When it came to the deep and diverse realm of life, its motion and history, the models that measurability allowed proved wholly inadequate to the task. Certainly, scientists of the time used measurables where they could, but it was not to grasp the whole picture. The descriptive method of Origin taught us the paradigm and provided the deepest level of understanding possible at the time. Measurables were used to understand the details, test specific hypothesis to specific problems. But they could not grasp the whole. And those who demanded that any scientific model be built on a measurable paradigm were doomed to miss the point.
Reflections on Measurable Models
Physics is the “hardest” science, due to its rigor. But that rigor is possible because of its relative simplicity. Biology is much “harder” now than it was in Darwin’s time, but it does not approach the mathematical rigor of physics. That is not to say that the subject matter of biology is less difficult. In fact, the opposite is more likely true: it is messier, and more difficult to measure. When we learn the methods of measurability, we are learning about the models of a subject matter, not the subject matter itself. The subject matter of biology is life itself, and with its beating organisms, the subject matter of life is much more complex and un-modelable than the subject matter of physics.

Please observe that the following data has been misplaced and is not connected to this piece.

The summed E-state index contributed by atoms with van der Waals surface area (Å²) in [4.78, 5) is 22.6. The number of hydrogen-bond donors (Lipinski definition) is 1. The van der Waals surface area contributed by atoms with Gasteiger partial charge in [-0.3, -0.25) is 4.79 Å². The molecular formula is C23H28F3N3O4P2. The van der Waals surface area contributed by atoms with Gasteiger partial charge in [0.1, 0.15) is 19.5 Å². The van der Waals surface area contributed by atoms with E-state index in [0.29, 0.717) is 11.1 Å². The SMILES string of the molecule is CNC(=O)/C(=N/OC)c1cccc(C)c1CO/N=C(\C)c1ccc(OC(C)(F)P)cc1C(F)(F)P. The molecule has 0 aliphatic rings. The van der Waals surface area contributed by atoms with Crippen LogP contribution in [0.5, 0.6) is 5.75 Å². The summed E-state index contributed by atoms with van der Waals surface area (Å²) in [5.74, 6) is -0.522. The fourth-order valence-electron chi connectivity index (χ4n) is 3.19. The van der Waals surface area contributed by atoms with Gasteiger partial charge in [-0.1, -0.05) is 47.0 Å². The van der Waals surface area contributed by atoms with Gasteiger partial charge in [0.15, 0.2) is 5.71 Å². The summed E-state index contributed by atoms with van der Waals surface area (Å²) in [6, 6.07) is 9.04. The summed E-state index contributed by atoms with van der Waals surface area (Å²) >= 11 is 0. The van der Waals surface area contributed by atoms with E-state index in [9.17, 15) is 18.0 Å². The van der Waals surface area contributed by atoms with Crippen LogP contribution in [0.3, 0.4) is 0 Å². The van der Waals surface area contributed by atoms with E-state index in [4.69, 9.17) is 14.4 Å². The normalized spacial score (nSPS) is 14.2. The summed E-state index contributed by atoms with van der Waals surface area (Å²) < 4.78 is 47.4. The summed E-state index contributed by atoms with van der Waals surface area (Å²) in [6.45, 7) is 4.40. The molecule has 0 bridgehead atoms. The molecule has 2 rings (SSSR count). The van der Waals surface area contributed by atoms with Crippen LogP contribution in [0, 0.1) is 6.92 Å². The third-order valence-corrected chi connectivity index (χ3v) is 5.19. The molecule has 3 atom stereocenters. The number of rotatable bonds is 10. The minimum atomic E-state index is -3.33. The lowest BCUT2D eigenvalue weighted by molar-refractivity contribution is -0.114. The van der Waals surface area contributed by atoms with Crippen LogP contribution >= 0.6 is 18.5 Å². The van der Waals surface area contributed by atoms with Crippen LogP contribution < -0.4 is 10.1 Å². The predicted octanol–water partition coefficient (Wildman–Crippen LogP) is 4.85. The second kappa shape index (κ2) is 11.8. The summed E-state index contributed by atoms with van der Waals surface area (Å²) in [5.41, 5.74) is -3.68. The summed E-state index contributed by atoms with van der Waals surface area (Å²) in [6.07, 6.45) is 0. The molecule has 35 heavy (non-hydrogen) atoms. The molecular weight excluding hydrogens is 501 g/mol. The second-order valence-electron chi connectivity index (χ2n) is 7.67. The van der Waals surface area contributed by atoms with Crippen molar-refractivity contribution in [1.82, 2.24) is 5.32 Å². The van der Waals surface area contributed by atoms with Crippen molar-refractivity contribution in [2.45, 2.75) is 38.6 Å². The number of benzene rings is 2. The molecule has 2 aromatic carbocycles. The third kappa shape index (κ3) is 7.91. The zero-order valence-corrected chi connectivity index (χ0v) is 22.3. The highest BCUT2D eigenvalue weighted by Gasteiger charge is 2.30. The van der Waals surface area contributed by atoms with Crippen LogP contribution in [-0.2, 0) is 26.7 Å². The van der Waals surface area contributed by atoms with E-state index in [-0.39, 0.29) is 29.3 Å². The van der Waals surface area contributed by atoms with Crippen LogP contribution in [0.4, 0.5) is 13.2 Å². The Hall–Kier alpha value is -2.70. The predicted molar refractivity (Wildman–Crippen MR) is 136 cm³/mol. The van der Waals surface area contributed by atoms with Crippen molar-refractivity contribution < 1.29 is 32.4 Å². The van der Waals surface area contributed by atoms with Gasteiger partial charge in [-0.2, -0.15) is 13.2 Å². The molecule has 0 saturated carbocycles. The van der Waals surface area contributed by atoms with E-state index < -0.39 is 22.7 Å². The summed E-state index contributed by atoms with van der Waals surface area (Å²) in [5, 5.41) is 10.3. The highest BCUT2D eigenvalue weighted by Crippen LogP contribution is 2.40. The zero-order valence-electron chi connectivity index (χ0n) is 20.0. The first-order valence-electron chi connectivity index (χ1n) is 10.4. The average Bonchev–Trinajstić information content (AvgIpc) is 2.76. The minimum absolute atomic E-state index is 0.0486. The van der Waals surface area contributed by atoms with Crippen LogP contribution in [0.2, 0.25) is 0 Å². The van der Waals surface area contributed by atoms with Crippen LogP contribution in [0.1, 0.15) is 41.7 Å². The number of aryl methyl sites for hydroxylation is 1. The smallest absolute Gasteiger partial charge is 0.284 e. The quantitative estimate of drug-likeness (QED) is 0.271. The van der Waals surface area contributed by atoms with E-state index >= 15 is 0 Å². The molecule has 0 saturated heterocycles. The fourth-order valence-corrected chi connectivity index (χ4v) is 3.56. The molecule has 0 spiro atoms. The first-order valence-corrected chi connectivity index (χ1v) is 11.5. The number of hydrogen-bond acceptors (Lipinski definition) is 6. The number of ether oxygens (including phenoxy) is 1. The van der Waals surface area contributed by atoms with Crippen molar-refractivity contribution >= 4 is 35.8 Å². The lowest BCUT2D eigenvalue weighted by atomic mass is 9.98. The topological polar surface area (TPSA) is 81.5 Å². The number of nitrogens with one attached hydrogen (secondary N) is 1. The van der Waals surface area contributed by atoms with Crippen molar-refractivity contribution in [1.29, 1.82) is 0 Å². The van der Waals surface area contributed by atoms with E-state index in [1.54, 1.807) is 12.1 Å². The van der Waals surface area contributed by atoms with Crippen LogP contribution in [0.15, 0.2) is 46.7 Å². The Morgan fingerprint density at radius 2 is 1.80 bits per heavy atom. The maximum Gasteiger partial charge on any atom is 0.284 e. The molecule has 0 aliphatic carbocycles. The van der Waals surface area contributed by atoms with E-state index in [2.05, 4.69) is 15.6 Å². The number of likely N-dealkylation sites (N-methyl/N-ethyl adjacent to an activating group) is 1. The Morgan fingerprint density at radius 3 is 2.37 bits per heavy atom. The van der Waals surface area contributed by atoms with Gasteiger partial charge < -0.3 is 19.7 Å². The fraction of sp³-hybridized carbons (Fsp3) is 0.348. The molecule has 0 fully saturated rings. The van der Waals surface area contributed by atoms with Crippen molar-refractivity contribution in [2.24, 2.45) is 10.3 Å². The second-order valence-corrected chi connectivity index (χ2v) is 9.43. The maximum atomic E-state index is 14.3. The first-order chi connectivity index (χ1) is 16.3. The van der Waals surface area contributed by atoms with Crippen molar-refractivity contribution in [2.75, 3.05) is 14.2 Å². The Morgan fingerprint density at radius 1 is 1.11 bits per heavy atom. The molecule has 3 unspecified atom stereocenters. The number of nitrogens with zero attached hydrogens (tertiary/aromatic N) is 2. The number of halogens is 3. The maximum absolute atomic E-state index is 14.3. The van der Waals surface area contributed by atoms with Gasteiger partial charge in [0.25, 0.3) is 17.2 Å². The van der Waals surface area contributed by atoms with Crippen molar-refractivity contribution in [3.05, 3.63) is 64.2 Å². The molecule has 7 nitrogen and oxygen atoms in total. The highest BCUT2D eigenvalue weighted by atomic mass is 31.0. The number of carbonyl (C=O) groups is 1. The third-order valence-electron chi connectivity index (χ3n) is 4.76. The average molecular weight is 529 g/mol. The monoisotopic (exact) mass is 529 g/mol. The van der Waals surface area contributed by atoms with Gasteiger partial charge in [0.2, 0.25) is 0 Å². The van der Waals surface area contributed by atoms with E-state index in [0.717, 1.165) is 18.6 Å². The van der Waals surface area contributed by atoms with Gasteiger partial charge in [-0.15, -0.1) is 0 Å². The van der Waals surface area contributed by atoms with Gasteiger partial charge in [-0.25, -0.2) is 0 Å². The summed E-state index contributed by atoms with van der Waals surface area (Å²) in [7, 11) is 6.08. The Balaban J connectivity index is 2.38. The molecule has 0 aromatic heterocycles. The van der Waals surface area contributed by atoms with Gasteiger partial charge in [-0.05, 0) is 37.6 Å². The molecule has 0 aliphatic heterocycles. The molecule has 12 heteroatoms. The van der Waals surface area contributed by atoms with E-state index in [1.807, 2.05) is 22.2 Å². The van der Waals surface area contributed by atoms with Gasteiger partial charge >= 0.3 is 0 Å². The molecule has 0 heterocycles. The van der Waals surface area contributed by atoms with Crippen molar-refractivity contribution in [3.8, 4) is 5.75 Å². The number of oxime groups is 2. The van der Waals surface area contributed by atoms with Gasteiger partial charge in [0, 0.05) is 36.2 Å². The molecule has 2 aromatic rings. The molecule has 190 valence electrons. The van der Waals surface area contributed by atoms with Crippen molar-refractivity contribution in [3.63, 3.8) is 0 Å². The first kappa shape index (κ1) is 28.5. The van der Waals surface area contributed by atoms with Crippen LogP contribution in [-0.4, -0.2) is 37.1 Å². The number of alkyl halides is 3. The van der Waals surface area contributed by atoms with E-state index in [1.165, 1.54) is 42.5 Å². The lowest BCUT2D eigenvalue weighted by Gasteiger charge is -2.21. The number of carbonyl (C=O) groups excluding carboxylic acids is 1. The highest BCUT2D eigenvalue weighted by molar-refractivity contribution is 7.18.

We can say the same thing of psychology: often thought of as a soft science, it is not because the subject matter of psychology, centered on the human brain, is less complex. Sociology. Economics.
The successes, challenges, and education of City College students. The people our students will affect. The future of our city, and our students’ place in that.